Our qualitative sample speaks to the conditions and priorities that are placed on Business Students. Students in this project embraced ambiguity in their learning, despite initial intolerance. Their articulations around work and employment are nuanced, and demonstrate a desire to embrace learning in an applied but creative way, beyond the traditional internship model.
We aim to bring these insights to the fore in a range of ways. In this blog, we hope to galvanise colleagues to collect data that can help demonstrate the nuance of units and program designs; in ways that can speak to (and back) to the forces that shape Business Education. In ways that our research can in and of themselves be the things that help shape business education.
Alvesson, M. & Benner, M. (2016). ‘Higher education in the knowledge society: miracle or mirage?’ In Frost, J., Hattke, F., & Reihlen, M. (eds.) Multi-level governance in universities. Higher education dynamics, 47. Springer, pp. 75-91. https://10.1007/978-3-319-32678-8_4
Australian Government (2021b). National Priorities and Industry Linkage Fund: Guidance Document Department of Education, Skills and Employment, viewed 15 June 2023. https://www.dese.gov.au/job-ready/resources/npilf-guidance-document.
Jones, S., Vigurs, K., & Harris, D. (2020) Discursive framings of market-based education policy and their negotiation by students: the case of ‘value for money’ in English universities, Oxford Review of Education, 46:3, 375-392. https://doi.org/10.1080/03054985.2019.1708711
Kikabhai, N. (2022). How educational systems respond to diversity, inclusion and social justice: disability, power, discipline, territoriality and deterritorialization. British Journal of Sociology, 73 (4) pp. 685-698. https://doi.org/10.1111/1468-4446.12969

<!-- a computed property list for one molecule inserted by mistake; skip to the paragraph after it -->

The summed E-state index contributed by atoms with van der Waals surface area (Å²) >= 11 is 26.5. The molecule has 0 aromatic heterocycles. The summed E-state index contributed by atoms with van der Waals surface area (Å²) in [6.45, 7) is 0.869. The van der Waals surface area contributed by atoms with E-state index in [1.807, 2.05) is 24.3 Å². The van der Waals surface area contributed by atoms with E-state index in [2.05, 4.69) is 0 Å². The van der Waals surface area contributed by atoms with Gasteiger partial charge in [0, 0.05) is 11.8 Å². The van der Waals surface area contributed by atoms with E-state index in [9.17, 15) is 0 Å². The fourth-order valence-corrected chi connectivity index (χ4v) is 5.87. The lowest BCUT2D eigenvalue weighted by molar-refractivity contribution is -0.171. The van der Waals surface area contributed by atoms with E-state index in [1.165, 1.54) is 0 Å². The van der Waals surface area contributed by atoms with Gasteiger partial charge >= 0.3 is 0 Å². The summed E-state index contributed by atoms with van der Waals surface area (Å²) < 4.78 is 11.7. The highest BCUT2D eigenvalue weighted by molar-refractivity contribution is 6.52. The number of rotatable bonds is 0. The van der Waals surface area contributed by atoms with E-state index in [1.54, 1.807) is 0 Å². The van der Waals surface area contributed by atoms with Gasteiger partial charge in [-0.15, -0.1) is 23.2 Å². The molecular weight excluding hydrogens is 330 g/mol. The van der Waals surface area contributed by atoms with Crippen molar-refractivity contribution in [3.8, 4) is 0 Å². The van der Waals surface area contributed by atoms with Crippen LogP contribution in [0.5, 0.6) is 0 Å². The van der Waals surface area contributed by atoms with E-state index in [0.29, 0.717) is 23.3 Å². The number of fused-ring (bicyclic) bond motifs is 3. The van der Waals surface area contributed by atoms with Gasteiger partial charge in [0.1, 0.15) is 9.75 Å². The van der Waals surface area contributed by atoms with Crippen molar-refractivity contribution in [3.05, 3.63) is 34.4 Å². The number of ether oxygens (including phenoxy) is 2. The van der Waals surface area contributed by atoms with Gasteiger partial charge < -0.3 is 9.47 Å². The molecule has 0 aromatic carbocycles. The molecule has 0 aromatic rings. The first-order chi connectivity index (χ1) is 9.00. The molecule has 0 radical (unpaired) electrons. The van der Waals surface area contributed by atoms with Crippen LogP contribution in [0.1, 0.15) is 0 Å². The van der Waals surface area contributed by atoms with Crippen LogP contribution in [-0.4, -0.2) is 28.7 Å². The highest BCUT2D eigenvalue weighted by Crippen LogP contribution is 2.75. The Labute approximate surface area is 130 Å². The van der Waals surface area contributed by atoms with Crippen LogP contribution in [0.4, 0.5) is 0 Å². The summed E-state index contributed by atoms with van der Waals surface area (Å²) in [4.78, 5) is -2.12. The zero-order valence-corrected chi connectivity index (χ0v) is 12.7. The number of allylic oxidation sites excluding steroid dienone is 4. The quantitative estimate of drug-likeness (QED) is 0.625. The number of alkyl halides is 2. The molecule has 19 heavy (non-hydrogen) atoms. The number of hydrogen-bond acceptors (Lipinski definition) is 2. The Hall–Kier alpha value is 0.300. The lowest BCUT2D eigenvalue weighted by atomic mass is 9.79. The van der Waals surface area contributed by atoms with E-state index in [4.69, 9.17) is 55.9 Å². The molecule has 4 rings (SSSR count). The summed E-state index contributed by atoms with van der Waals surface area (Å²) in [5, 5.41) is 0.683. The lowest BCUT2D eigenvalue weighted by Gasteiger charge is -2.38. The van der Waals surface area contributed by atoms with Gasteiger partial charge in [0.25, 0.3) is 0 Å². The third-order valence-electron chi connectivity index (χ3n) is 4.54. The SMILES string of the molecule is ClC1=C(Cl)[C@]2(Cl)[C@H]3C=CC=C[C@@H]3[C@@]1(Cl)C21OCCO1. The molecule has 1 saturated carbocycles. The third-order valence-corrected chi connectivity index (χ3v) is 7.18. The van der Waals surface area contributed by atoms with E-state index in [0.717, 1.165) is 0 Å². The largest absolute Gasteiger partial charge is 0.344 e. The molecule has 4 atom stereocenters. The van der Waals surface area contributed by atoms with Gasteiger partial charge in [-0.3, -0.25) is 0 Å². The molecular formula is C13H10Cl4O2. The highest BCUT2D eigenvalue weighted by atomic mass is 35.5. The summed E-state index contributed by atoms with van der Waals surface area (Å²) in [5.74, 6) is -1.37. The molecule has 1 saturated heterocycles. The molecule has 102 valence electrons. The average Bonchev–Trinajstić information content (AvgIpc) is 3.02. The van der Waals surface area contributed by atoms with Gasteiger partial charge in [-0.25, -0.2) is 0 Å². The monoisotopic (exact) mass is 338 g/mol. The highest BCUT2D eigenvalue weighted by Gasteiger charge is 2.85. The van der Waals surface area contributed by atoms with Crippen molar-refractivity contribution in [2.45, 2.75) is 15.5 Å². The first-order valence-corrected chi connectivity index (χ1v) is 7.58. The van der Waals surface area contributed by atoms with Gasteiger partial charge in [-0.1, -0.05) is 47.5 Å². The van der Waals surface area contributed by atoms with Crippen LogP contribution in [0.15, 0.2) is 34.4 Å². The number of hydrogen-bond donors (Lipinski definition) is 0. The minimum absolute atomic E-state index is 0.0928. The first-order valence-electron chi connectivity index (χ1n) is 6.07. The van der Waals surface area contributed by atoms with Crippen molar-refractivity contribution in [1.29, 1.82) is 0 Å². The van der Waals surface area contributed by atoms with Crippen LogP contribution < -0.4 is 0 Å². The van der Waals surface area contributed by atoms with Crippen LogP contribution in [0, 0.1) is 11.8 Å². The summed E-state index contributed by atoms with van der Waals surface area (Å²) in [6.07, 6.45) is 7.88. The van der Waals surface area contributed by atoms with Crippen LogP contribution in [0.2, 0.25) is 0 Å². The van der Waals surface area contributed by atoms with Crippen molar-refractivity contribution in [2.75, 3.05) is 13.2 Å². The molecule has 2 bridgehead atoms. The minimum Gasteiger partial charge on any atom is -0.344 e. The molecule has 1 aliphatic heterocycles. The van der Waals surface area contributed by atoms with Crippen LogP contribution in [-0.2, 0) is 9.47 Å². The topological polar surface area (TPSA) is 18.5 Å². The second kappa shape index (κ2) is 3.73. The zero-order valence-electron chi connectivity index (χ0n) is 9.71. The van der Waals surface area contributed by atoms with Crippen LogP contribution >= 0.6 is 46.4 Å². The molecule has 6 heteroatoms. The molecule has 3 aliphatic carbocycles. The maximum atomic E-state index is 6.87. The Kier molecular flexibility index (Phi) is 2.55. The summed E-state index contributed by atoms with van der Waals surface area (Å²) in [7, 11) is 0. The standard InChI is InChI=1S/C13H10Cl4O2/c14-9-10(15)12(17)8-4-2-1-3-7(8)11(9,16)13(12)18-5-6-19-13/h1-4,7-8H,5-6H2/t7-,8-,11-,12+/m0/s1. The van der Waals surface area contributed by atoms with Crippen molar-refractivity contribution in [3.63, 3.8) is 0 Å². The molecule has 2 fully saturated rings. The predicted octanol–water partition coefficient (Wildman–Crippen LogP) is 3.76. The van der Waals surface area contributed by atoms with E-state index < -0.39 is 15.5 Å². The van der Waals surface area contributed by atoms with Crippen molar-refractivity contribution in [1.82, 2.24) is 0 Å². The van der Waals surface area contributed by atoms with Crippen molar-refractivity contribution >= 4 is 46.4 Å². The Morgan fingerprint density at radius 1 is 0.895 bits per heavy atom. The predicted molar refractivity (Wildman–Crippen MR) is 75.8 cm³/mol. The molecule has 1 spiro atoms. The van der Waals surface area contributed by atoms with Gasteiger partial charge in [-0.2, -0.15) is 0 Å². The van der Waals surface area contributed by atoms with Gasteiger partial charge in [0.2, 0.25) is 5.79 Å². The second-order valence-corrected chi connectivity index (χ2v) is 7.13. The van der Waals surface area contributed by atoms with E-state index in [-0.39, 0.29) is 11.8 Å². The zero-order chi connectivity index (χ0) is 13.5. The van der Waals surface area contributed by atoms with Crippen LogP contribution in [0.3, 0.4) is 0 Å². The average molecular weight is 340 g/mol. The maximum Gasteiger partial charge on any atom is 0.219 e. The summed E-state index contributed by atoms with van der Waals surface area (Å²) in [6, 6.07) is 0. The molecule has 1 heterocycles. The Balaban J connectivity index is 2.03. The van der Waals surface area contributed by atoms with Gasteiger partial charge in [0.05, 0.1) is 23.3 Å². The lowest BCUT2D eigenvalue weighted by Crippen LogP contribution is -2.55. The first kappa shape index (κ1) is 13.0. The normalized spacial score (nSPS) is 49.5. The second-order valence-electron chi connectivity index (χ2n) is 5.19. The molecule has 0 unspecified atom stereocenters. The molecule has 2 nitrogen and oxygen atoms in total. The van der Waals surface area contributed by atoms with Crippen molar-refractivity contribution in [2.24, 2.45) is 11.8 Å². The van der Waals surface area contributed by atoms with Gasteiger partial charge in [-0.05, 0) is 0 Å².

Menner, R. & Mayes, R (2022) ‘Imperfectly contesting expertise – the (re)shaping of academic expertise under industry-focussed funding regimes’ 38th European Group for Organizational Studies (EGOS) Colloquium, Vienna, Austria , 7-9 July.
Suzawa, G. (2013).The learning teacher: role of ambiguity in education. Journal of Pedagogy,4(2) 220-236. https://doi.org/10.2478/jped-2013-0012
About the author
Ryan Menner is an experienced research professional, focusing on public/community sector workforces; knowledge and expertise in organisations; and, science and public research funding. Ryan has held a number of roles across university research portfolios, that involve pure and applied qualitative research; developing and coordinating research strategies, policy and initiatives; research training and supervision of undergraduate research projects; industry/community engagement; and, communicating research findings / public forums. Further to this, Ryan has contributed to a number of university service roles through committee, academic network and union membership.
Currently Ryan is employed as a Research Associate (Associate Lecturer) in Business Co-Design, Dean's Unit at the University of Sydney Business School.